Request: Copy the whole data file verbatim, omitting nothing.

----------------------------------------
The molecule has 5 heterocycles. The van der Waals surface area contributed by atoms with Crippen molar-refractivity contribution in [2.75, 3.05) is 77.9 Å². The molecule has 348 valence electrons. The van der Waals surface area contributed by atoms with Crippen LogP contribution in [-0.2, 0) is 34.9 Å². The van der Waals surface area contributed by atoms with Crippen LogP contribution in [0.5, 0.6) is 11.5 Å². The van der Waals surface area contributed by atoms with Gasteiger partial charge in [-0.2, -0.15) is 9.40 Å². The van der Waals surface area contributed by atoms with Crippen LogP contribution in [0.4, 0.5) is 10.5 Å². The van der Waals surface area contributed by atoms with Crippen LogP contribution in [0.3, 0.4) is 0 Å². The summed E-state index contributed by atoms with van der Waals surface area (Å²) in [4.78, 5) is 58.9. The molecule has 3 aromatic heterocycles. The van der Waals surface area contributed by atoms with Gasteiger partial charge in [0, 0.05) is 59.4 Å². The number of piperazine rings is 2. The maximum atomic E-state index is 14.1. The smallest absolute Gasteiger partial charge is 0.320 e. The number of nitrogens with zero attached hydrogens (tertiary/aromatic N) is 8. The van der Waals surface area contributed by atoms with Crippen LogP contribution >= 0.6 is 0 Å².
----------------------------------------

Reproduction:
The molecule has 5 heterocycles. The van der Waals surface area contributed by atoms with Crippen molar-refractivity contribution in [2.75, 3.05) is 77.9 Å². The molecule has 348 valence electrons. The van der Waals surface area contributed by atoms with Crippen LogP contribution in [-0.2, 0) is 34.9 Å². The van der Waals surface area contributed by atoms with Crippen LogP contribution in [0.5, 0.6) is 11.5 Å². The van der Waals surface area contributed by atoms with Gasteiger partial charge in [-0.2, -0.15) is 9.40 Å². The van der Waals surface area contributed by atoms with Crippen LogP contribution in [0.4, 0.5) is 10.5 Å². The van der Waals surface area contributed by atoms with Crippen LogP contribution in [0.3, 0.4) is 0 Å². The summed E-state index contributed by atoms with van der Waals surface area (Å²) in [4.78, 5) is 58.9. The molecule has 3 aromatic heterocycles. The van der Waals surface area contributed by atoms with Gasteiger partial charge in [0, 0.05) is 59.4 Å². The number of piperazine rings is 2. The maximum atomic E-state index is 14.1. The smallest absolute Gasteiger partial charge is 0.320 e. The number of nitrogens with zero attached hydrogens (tertiary/aromatic N) is 8. The van der Waals surface area contributed by atoms with Crippen LogP contribution >= 0.6 is 0 Å².